Harman, _People's History of the World_, p. 543



---


late wrote:
On a personal note, in 1973 I was drinking what may have been the best beer in the world in Salzburg. I struck up a conversation with a retired Austrian. He told me he had been part of a bomber crew in WW2, and wanted to thank me and my country for conquering him. If you had studied the history of that era, that would not be a surprise.
#15194890
late wrote:
After the second world war, we wanted to prevent a third. That meant using a new approach of making allies out of former enemies. So I would turn your question on it's head, was the slaughter really necessary? The success of Western Europe suggests it was not, that there is a better way...



ckaihatsu wrote:
Why the rose-tinted glasses, late -- ?



late wrote:
You were wrong.



No, I wasn't -- about *what*, anyway, allegedly -- ?

Over at this other post you seem to know WWII-era *military* strategy rather well:


late wrote:
Take out Moscow, and there is no Russia, not for years. Stalin built the military factories in the east, without the railways running through Moscow, there would have been no way to get their stuff to where the fighting was. In addition, take out Moscow means the bureaucracy is also gone, and since it was a top down system, all government and organisational functions would also be gone.



Are you a *nationalist*, late -- ?
#15194892
late wrote:
You can't tell offense from defense.



I'd say that the following was fairly *offensive* / 'proactive':



By 1947, US president Harry S. Truman was outraged by the perceived resistance of the Soviet Union to American demands in Iran, Turkey, and Greece, as well as Soviet rejection of the Baruch Plan on nuclear weapons.[81] In February 1947, the British government announced that it could no longer afford to finance the Kingdom of Greece in its civil war against Communist-led insurgents.[82] The US government responded to this announcement by adopting a policy of containment,[83] with the goal of stopping the spread of Communism. Truman delivered a speech calling for the allocation of $400 million to intervene in the war and unveiled the Truman Doctrine, which framed the conflict as a contest between free peoples and totalitarian regimes.[83] American policymakers accused the Soviet Union of conspiring against the Greek royalists in an effort to expand Soviet influence even though Stalin had told the Communist Party to cooperate with the British-backed government.[84] (The insurgents were helped by Josip Broz Tito's Socialist Federal Republic of Yugoslavia against Stalin's wishes.)[85][86]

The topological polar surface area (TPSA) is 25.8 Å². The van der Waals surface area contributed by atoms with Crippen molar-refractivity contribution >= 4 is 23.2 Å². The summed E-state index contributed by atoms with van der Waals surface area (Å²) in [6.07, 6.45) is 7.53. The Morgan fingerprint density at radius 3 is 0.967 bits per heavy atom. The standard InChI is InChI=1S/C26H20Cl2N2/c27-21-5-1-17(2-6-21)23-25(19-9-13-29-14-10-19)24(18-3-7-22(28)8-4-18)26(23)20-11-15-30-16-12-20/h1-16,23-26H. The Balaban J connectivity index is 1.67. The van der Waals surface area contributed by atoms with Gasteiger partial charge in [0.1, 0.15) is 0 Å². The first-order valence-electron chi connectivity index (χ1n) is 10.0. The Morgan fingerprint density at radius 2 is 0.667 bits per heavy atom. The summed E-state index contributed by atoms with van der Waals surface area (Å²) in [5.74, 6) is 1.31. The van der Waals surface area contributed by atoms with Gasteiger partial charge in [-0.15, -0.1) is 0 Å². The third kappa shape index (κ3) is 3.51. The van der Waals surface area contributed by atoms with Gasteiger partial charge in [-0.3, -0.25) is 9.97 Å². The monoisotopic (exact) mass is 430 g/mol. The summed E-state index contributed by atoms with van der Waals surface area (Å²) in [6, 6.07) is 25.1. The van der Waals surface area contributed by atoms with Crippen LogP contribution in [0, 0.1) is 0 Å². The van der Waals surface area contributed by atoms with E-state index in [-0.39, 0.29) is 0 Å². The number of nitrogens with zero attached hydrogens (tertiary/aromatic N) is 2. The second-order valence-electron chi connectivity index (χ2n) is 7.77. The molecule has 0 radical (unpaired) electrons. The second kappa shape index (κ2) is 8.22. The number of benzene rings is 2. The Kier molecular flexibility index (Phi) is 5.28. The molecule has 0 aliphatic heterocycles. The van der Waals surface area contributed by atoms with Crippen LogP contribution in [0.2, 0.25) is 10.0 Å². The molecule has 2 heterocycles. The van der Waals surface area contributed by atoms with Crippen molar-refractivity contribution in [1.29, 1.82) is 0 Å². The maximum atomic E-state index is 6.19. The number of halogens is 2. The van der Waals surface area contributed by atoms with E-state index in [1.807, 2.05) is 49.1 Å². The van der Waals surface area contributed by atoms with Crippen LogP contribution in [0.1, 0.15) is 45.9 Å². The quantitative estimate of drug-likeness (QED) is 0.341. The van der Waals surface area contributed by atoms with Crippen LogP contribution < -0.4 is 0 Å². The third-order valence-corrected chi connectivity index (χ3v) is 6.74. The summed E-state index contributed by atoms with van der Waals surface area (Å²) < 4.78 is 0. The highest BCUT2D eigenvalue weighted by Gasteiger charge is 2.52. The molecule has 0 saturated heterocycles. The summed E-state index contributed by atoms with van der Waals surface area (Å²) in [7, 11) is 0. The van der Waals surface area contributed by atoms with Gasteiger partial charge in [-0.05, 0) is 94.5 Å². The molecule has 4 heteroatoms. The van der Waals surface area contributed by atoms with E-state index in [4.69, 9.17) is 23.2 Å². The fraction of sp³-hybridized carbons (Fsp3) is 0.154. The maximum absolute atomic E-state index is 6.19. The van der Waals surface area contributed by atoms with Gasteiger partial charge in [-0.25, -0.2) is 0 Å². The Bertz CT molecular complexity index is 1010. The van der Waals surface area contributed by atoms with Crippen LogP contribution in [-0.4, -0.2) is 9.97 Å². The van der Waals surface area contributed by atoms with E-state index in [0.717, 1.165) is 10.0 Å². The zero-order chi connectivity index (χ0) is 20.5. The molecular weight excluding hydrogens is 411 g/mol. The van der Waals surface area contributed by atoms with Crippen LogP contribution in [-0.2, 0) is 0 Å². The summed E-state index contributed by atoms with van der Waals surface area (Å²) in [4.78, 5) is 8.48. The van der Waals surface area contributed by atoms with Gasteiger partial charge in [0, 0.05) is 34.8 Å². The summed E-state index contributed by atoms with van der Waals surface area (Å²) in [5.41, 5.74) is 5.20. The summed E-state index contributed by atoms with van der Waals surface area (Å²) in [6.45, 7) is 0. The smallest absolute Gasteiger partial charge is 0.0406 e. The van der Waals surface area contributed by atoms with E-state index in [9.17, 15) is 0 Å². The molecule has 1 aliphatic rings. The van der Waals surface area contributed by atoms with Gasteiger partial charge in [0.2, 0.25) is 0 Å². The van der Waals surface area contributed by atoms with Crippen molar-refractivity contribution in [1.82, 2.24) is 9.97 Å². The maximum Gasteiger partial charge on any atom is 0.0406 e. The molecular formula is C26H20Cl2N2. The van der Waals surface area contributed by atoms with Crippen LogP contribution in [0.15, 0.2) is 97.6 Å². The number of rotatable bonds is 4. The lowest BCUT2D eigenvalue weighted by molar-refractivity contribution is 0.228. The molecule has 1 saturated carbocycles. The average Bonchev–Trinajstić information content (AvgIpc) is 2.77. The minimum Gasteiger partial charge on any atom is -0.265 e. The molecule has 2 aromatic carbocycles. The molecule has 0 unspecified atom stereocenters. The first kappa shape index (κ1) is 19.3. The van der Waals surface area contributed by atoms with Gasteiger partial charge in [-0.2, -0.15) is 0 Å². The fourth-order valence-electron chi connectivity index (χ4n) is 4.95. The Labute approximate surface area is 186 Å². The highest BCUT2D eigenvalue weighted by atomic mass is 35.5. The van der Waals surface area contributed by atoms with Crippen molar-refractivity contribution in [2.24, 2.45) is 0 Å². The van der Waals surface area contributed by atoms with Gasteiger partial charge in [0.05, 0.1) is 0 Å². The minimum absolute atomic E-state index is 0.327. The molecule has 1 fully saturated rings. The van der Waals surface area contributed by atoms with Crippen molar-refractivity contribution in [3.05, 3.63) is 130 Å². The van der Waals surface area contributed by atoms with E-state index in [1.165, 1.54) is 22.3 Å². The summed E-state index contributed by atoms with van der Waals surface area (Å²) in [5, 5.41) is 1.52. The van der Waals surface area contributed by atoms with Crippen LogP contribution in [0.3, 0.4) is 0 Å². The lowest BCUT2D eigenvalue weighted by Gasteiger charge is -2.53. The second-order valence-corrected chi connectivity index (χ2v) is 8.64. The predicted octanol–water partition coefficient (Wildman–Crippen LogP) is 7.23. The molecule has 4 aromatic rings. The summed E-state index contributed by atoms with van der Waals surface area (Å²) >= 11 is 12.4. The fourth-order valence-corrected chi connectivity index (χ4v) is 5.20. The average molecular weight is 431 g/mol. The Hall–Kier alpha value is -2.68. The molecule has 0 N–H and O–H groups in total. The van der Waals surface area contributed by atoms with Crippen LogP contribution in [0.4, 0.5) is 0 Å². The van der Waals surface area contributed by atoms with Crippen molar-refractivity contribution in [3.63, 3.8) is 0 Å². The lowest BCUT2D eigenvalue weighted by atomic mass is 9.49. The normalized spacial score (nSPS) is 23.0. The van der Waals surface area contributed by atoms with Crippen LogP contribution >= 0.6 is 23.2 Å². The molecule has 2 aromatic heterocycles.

Enunciation of the Truman Doctrine marked the beginning of a US bipartisan defense and foreign policy consensus between Republicans and Democrats focused on containment and deterrence that weakened during and after the Vietnam War, but ultimately persisted thereafter.[87] Moderate and conservative parties in Europe, as well as social democrats, gave virtually unconditional support to the Western alliance,[88] while European and American Communists, financed by the KGB and involved in its intelligence operations,[89] adhered to Moscow's line, although dissent began to appear after 1956. Other critiques of the consensus policy came from anti-Vietnam War activists, the Campaign for Nuclear Disarmament, and the anti-nuclear movement.[90]



https://en.wikipedia.org/wiki/Cold_War# ... %80%931953)
#15194901
ckaihatsu wrote:
I'd say that the following was fairly *offensive*



late wrote:
Thanks for proving my point.



Nice attempt at triumphalism / oneupmanship, but you're being *vague* and obtuse, as usual.

You still think that *all sides* in the Cold War were somehow 'defensive' -- ?


late wrote:
After the second world war, we wanted to prevent a third. That meant using a new approach of making allies out of former enemies. So I would turn your question on it's head, was the slaughter really necessary? The success of Western Europe suggests it was not, that there is a better way...



viewtopic.php?p=15194842#p15194842



I'll note that there'd *be no* 'Western Europe' if the Nazis had taken over -- so, yes, the slaughter *was* really necessary, in the sense of defeating the Nazis.

Postwar, look at who took the 'offensive', or geopolitical initiative, and what it was for:



[T]he Truman Doctrine [...] framed the conflict as a contest between free peoples and totalitarian regimes.[83] American policymakers accused the Soviet Union of conspiring against the Greek royalists in an effort to expand Soviet influence even though Stalin had told the Communist Party to cooperate with the British-backed government.[84]



And: